As I’ve explained in previous blog posts, I come to marketing not from a traditional marketing background, but from product development and engineering. When I first showed up in marketing, I was as baffled as many of you might be by all the different roles in B2B marketing, and wish I’d had a primer to explain what all the different roles in marketing are.
This is that document. I hope it’s a handy guide for folks outside of the marketing department who need to interact with it. It’s also helpful for startups to understand what kinds of marketing they need right now and what types of people they should be interviewing.
The Purpose of the Marketing Department
“Half the money I spend on advertising is wasted; the trouble is I don’t know which half.”– John Wanamaker (Attributed, 1838-1922)
The modern B2B marketing organization has one goal and one goal only: revenue generation. Hence it should more accurately be called the Revenue Marketing Department. It may seem obvious that this should be the case, but quite frankly, many previous generations of marketing departments were more concerned with fonts and colors rather than creating outcomes for the company. Hence Wanamaker’s quote from over a century ago, and exactly the issue that a revenue marketing approach seeks to correct.
To play this role, modern B2B marketing departments perform one, possibly two, functions, depending on the structure of the company. First, they deliver qualified leads (MQLs) to the sales team. “Qualified” can be a bit of an imprecise term; I use it to mean, in the BANT model that salespeople know, that there is a strong Need and some Timing urgency. Secondly, and this is applicable only if you have a self-service sales motion: owning the entire process to drive that person to a purchase decision (entering their credit card on your website or something similar). The latter is often synonymous with growth marketing, because by definition a self-service motion is full funnel.
(Credit: Proof Technologies)
This, by the way, is the “funnel” that you hear marketers talking about all the time. If you come from the product development side, it’s the same thing as the pirate metrics concept that Dave McClure coined in 2007 (so named because AAARRR sounds like something a pirate would say). Note that customer acquisition today is not as linear as a funnel would make it out to appear (hence the term “consideration journey” is more in vogue today) but for the purposes of explaining roles, I’ll continue to refer to it.
Roles in Marketing
With those basic concepts addressed, we can now enumerate some of the different teams in B2B marketing departments, relate them to the funnel, and see whether they are full-funnel teams, optimized for a particular part of the funnel, or supporting actors. The roles are not mutually exclusive, and some roles may roll up into another, but as a non-marketing professional, I imagine you want a quick guide to know what these people actually do and how do they relate to the funnel. So, in alphabetical order:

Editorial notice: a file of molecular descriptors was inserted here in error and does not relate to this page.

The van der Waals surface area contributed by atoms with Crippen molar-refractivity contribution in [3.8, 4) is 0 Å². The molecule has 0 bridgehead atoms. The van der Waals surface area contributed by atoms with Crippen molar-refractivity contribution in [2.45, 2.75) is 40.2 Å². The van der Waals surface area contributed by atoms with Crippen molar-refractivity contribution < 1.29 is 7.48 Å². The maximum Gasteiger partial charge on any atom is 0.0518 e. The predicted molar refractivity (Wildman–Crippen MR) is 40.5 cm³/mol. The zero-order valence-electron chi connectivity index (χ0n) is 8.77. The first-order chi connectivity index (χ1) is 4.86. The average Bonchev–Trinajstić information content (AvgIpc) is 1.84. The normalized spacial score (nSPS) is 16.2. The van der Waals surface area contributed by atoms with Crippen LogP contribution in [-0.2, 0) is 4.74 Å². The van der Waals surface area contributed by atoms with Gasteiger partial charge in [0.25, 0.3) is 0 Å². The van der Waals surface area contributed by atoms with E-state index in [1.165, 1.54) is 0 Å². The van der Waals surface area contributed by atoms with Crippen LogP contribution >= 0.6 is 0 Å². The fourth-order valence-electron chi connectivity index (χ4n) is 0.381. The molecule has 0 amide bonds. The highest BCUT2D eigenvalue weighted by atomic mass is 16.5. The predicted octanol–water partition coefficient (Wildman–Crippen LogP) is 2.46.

What do these people do: They create content for all stages of the customer lifecycle to create awareness about the problem set and educate them about your products or solutions. Content can vary quite a bit based on your industry and products, but could include blog posts, white papers, videos, e-books, and the like.
What part of the funnel do they operate in: Full funnel.
What do these people do: Corporate marketing tends to be a very broad umbrella that captures multiple functions. Among them are public relations (writing and issuing press releases, answering press inquiries, pitching stories and media opportunities to the press), analyst relations (briefing industry analysts and maintaining good relationships with them), social media, brand management, graphic design and creative production. Internal communications often roll up under corporate marketing as well. Behind the scenes, corporate marketing ensures that the company identity and positioning is consistent (both visually and in written form), that executives and other spokespersons remain on message, and, of course, when necessary, functions as the last mile in communicating with the public on emergent crises impacting a company.
What part of the funnel do they operate in: Very top of funnel (awareness), although some of the functions in corporate marketing like social media, graphic design/creative production are support functions for other roles in marketing.
Customer Lifecycle Marketing
What do these people do: Create and manage targeted customer communications like e-mail marketing, display ads and retargeting, social media advertising and retargeting, and in organizations where this is still needed, direct mail and telephone contact.
What part of the funnel do they operate in: Top through middle of funnel (through retention).
What do these people do: Work with customers and account teams to develop customer stories that can be either referenced publicly (testimonials, quotes, etc.) or used internally by sales teams to articulate benefits and value to prospects.
What part of the funnel do they operate in: Top through mid-funnel.
Demand Generation and Campaigns
What do these people do: Architect campaigns and coordinate activities across a marketing organization in order to achieve some outcome (typically revenue related). The word “campaign” is often used in an imprecise way, both by those in marketing and those outside of it. I like to think of it as having two senses: one is in an evergreen or “always on” sense, for ongoing marketing activities that target core personas that always exist; the second is for defined-timeframe objectives, e.g. “this quarter we want to generate another $1M revenue and we believe we can do it by performing these marketing activities that will cease at the end of the quarter”.